Take another issue: tax avoidance. The EU promotes tax avoidance. Mega-corporations that do the bulk of their business in the UK have been given carte blanche to set up in the cosy tax haven of choice, Luxembourg, whose former Prime Minister, Jean-Claude Junker, is now President of the EU Commission. The European Court of Justice enforces the rights of EU states as tax havens and outlaws attempts by the UK to crack down on tax evaders.

Animal welfare and the spectre of TTIP

I'm a vegan, so let's look at animal welfare. In principle the EU should be a good thing for animal welfare both here and across Europe. But in practice it most definitely is not. The UK has a ban on intensive battery cages. EU law ignored this. The UK banned sow stalls in 1999, but 17 EU countries continue to use them. And under EU law, the UK is powerless to stop the utterly inhumane and horrendous practice of exporting live animals, many of them lambs, abroad for slaughter.

Let's take TTIP. This secret deal is a huge threat to the UK. It will become the template for all future EU trade deals and if, as Labour voters, this alone doesn't scare the pants off us, then I'm not sure what will. War on Want say TTIP will cost 1 million British, European and American jobs and sell off all UK public services including the NHS to the highest bidder for ever.

A Labour government in a regressive EU

Finally, what about a future progressive Labour government? If we stay in the EU, we can kiss goodbye to any policies designed to help the most vulnerable in our society such as energy price caps, or any renationalisation of our railways or post office. All this is banned under EU law, and in fact there is a little-known privatisation policy similar to the Tory programme called the Fourth Railway Package, which is set to be imposed onto every single EU Member State. A Labour government would be utterly hogtied. Our dreams and aspirations to create a better society, utterly laid waste by the EU.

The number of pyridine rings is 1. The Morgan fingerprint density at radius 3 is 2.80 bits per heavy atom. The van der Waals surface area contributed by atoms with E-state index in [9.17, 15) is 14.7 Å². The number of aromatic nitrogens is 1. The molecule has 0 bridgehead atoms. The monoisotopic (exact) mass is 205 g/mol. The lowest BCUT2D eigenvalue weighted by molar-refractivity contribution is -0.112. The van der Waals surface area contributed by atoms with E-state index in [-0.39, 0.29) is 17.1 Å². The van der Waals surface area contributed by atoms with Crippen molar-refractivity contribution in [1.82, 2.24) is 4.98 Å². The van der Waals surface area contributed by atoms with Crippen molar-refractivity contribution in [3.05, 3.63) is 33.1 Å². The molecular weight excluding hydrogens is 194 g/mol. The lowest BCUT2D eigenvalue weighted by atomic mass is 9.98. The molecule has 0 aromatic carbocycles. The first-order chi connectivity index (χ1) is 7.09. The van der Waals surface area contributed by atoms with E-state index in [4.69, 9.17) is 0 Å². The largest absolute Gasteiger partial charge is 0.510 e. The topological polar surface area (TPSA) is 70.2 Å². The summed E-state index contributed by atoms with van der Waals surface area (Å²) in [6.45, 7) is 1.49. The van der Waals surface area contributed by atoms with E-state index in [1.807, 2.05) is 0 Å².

It's time to decide - and I vote Leave

Ultimately the decision we make will change history. And it's for each of us to decide what's important to us, what we hold dear and what kind of UK and Europe we want to live in not just today but in 10 years, 20 years, 30 years. If we project the current EU policies and trajectory forward, do we like what we see?

This decision was made easier for me by thinking about this analogy: by staying in the EU we are giving them a vote of confidence; we're saying, we love all your policies and future plans; go ahead! Not just for us but for every other Member State.

But if we had a good friend who was continually in debt; who overspent compulsively, would we keep giving them money; keep telling them everything is going to be fine? No, we'd get to the point where we had to stop for their sake, and for ours.

Similarly, when we're buying a used car, we make a judgement as to what it's worth to us. If the price is right, we pay the money and buy the car. But before we do, we stop and think: is it worth it? Is the price worth paying? And for me, the price we pay in human terms for the EU is just not worth it.